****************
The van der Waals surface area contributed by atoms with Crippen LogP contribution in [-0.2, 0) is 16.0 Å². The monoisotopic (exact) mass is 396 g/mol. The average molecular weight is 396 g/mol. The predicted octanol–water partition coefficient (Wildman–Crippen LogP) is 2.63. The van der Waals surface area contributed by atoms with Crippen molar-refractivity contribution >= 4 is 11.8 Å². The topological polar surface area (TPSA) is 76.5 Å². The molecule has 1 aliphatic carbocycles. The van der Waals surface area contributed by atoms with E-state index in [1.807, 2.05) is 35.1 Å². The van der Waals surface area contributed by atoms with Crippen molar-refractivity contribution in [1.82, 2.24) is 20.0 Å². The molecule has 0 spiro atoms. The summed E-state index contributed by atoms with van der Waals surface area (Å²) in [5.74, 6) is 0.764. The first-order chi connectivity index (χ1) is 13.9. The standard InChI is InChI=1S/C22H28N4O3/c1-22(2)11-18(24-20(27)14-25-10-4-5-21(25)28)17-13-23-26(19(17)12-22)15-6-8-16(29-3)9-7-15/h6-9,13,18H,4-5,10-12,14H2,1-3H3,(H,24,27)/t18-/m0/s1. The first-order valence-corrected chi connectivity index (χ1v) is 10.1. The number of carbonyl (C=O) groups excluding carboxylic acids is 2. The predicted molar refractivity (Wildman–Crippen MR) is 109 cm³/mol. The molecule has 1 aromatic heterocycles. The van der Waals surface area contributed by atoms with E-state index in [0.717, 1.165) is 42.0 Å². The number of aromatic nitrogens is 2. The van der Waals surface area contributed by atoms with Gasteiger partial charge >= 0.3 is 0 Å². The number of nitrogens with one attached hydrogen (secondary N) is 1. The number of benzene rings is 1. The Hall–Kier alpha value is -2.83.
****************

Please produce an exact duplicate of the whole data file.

The van der Waals surface area contributed by atoms with Crippen LogP contribution in [-0.2, 0) is 16.0 Å². The monoisotopic (exact) mass is 396 g/mol. The average molecular weight is 396 g/mol. The predicted octanol–water partition coefficient (Wildman–Crippen LogP) is 2.63. The van der Waals surface area contributed by atoms with Crippen molar-refractivity contribution >= 4 is 11.8 Å². The topological polar surface area (TPSA) is 76.5 Å². The molecule has 1 aliphatic carbocycles. The van der Waals surface area contributed by atoms with E-state index in [1.807, 2.05) is 35.1 Å². The van der Waals surface area contributed by atoms with Crippen molar-refractivity contribution in [1.82, 2.24) is 20.0 Å². The molecule has 0 spiro atoms. The summed E-state index contributed by atoms with van der Waals surface area (Å²) in [5.74, 6) is 0.764. The first-order chi connectivity index (χ1) is 13.9. The standard InChI is InChI=1S/C22H28N4O3/c1-22(2)11-18(24-20(27)14-25-10-4-5-21(25)28)17-13-23-26(19(17)12-22)15-6-8-16(29-3)9-7-15/h6-9,13,18H,4-5,10-12,14H2,1-3H3,(H,24,27)/t18-/m0/s1. The first-order valence-corrected chi connectivity index (χ1v) is 10.1. The number of carbonyl (C=O) groups excluding carboxylic acids is 2. The predicted molar refractivity (Wildman–Crippen MR) is 109 cm³/mol. The molecule has 1 aromatic heterocycles. The van der Waals surface area contributed by atoms with E-state index in [0.717, 1.165) is 42.0 Å². The number of aromatic nitrogens is 2. The van der Waals surface area contributed by atoms with Gasteiger partial charge >= 0.3 is 0 Å². The number of nitrogens with one attached hydrogen (secondary N) is 1. The number of benzene rings is 1. The Hall–Kier alpha value is -2.83.